Orthopaedic Biomechanics Laboratories

Trauma Biomechanics Laboratory

This laboratory is primarily used to examine the effects of loads on animal tissues, cartilage, bones, and muscles. These are the pieces of equipment that are most commonly used:

 

1. Mini-Indenter

  • Used to determine the stiffness and other material properties of cartilage.
  • Small indenter is placed in contact with cartilage surface, then compressed with a 0.1 mm square wave of 150 seconds duration.
  • Calculates a force-time curve, which can be used to measure stiffness and shear modulus of the cartilage.
 

2. Miniature Drop-Testing Machine

  • Gravity-controlled impact device with a maximum load of 50 lbs and a maximum drop of 12 inches.
  • Used primarily for testing cartilage impact response
  • Has the ability to test objects that are uneven in shape for their stiffness
  • Helps researchers understand the structural properties of cartilage.
 

3. Knee Joint Test Fixtures

  • MTS servo-hydraulic testing machine can be fitted with multiple fixtures to produce realistic loads and movement of the knee to study injuries including tearing of the anterial cruciate ligament.
  • Fixtures can be used to study tibiofemoral compression, internal tibial torsion, hyperextension, and valgus bending.
  • The loads and reactions can be measure by the MTS testing machine, and markers may be applied to use Vicon Motion analysis to measure kinematics of the simulated motion.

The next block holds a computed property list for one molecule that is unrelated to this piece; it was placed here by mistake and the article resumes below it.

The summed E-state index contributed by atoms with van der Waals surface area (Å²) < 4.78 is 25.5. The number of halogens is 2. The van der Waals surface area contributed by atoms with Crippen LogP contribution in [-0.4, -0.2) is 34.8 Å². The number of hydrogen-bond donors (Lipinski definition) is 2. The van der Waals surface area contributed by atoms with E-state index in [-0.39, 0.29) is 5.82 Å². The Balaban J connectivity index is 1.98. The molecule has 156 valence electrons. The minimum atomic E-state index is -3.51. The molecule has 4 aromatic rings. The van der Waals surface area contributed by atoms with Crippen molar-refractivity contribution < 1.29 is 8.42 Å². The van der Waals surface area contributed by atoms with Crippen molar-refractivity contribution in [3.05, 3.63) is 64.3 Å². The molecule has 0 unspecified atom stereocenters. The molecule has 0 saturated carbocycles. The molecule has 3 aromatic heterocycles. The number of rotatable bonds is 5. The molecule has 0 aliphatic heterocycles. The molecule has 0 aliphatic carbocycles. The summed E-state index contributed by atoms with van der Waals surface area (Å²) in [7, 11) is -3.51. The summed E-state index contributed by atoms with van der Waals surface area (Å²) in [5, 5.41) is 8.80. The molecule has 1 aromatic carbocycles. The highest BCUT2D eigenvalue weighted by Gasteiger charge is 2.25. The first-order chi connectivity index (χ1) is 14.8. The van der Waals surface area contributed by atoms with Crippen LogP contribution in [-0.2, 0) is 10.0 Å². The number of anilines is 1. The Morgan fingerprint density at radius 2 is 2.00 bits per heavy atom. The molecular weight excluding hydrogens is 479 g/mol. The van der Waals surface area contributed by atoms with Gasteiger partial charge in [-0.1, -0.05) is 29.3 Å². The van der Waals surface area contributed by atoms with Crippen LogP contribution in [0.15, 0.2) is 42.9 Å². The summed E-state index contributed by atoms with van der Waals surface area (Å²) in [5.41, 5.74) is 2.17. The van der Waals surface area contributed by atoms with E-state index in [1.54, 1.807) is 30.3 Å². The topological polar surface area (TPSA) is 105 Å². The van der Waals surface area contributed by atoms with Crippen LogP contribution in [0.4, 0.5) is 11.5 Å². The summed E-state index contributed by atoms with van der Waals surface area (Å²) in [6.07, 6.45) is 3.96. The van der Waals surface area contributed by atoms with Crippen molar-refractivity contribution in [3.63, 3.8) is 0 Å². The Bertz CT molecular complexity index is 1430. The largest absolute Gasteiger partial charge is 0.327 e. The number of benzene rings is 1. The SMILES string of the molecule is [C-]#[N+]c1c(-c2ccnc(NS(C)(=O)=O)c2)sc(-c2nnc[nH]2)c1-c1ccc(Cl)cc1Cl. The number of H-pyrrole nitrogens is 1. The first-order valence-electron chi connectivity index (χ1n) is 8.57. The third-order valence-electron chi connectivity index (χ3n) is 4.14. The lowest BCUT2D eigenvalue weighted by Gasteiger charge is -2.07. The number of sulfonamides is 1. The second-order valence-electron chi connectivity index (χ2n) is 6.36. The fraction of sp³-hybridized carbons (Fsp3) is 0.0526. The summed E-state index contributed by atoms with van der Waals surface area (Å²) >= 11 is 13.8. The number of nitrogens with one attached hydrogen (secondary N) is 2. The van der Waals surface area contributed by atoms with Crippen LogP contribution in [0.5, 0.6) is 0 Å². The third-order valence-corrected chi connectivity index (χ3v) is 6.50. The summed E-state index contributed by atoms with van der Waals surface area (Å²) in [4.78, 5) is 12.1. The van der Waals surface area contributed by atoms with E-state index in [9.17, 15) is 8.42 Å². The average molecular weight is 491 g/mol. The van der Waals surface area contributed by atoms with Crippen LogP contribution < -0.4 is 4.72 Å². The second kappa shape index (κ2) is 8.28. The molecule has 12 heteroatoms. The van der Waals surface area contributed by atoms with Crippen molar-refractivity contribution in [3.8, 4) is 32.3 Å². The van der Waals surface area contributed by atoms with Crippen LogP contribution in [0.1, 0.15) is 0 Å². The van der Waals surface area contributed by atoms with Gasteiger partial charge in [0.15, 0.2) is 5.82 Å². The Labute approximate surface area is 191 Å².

Tibiofemoral Compression

4. Simulated Ankle Injury due to Torsion

  • Utilizes the MTS Servo-Hydraulic testing machine and the Vicon Motion capture system.
  • Used to produce external rotaion in an ankle to put realistic strains on the ligaments and tendons at the joint.
  • Tool for studying the failure characteristics, including angle of rotaion and torque, of the ankle.
 

6. Pediatric Skull Fracture Testing Fixtures

  • Two testing fixtures were used to model pediatric skull fructure with porcine skulls
  • Both fixtures was used to model fracture of blunt force impact while the skull was fixed, by dropping the trolley onto the skull
  • The fixtrues were also used to drop the skulls by fixing them to the drop trolley to model fracture patterns of impact after free fall.
  • The main differnce between the two fixtures was the height of the fall, one representing high energy impact and the shorter representing a lower energy impact.
  • Helps researchers compare skull fracutre patterns to the mode of fracture
  • A custom-designed four-point bendinge fixture was created to study the mechanical porperties of the bone.

High Energy Impact Fixture

Orthopaedic Biomechanics Laboratories
Attn: Dr. Roger Haut
East Fee Hall
965 Fee Road, Room A-407
East Lansing, MI 48824
phone:(517) 355-0320
email: haut@msu.edu


© 2/15/2012 by MSU OBL.
All Rights Reserved.